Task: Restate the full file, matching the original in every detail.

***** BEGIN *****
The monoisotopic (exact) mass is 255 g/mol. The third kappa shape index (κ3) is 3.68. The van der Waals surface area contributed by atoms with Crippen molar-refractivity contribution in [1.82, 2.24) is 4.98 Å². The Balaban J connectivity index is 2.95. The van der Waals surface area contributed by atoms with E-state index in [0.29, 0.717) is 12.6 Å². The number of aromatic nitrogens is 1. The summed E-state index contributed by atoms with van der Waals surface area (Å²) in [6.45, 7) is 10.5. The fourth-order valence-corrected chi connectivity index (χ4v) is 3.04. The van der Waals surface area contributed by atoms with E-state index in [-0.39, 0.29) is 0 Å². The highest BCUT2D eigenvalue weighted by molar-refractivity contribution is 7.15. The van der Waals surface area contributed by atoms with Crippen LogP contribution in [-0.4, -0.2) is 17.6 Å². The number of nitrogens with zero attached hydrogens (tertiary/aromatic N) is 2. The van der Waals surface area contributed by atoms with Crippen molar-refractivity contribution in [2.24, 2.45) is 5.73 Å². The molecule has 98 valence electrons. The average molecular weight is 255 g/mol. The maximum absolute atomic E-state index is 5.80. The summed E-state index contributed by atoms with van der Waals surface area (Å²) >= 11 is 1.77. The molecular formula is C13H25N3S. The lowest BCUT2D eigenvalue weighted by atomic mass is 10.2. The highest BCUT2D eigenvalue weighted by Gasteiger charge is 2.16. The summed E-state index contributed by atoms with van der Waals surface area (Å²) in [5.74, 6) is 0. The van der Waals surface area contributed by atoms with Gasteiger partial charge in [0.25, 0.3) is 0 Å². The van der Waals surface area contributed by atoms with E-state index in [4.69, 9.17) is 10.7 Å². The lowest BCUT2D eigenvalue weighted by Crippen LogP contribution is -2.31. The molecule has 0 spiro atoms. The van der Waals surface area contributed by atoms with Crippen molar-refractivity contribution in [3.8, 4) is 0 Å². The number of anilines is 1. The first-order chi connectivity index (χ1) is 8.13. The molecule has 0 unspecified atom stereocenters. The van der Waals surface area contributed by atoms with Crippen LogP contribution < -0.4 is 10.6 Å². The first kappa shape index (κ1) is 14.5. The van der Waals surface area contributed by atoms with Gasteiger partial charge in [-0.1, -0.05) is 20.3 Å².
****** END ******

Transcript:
The monoisotopic (exact) mass is 255 g/mol. The third kappa shape index (κ3) is 3.68. The van der Waals surface area contributed by atoms with Crippen molar-refractivity contribution in [1.82, 2.24) is 4.98 Å². The Balaban J connectivity index is 2.95. The van der Waals surface area contributed by atoms with E-state index in [0.29, 0.717) is 12.6 Å². The number of aromatic nitrogens is 1. The summed E-state index contributed by atoms with van der Waals surface area (Å²) in [6.45, 7) is 10.5. The fourth-order valence-corrected chi connectivity index (χ4v) is 3.04. The van der Waals surface area contributed by atoms with E-state index in [-0.39, 0.29) is 0 Å². The highest BCUT2D eigenvalue weighted by molar-refractivity contribution is 7.15. The van der Waals surface area contributed by atoms with Crippen LogP contribution in [-0.4, -0.2) is 17.6 Å². The number of nitrogens with zero attached hydrogens (tertiary/aromatic N) is 2. The van der Waals surface area contributed by atoms with Crippen molar-refractivity contribution in [2.24, 2.45) is 5.73 Å². The molecule has 98 valence electrons. The average molecular weight is 255 g/mol. The maximum absolute atomic E-state index is 5.80. The summed E-state index contributed by atoms with van der Waals surface area (Å²) >= 11 is 1.77. The molecular formula is C13H25N3S. The lowest BCUT2D eigenvalue weighted by atomic mass is 10.2. The highest BCUT2D eigenvalue weighted by Gasteiger charge is 2.16. The summed E-state index contributed by atoms with van der Waals surface area (Å²) in [5.74, 6) is 0. The van der Waals surface area contributed by atoms with Gasteiger partial charge in [0.25, 0.3) is 0 Å². The van der Waals surface area contributed by atoms with E-state index in [4.69, 9.17) is 10.7 Å². The lowest BCUT2D eigenvalue weighted by Crippen LogP contribution is -2.31. The molecule has 0 spiro atoms. The van der Waals surface area contributed by atoms with Crippen molar-refractivity contribution in [3.8, 4) is 0 Å². The number of anilines is 1. The first-order chi connectivity index (χ1) is 8.13. The molecule has 0 unspecified atom stereocenters. The van der Waals surface area contributed by atoms with Crippen LogP contribution < -0.4 is 10.6 Å². The first kappa shape index (κ1) is 14.5. The van der Waals surface area contributed by atoms with Gasteiger partial charge in [-0.1, -0.05) is 20.3 Å².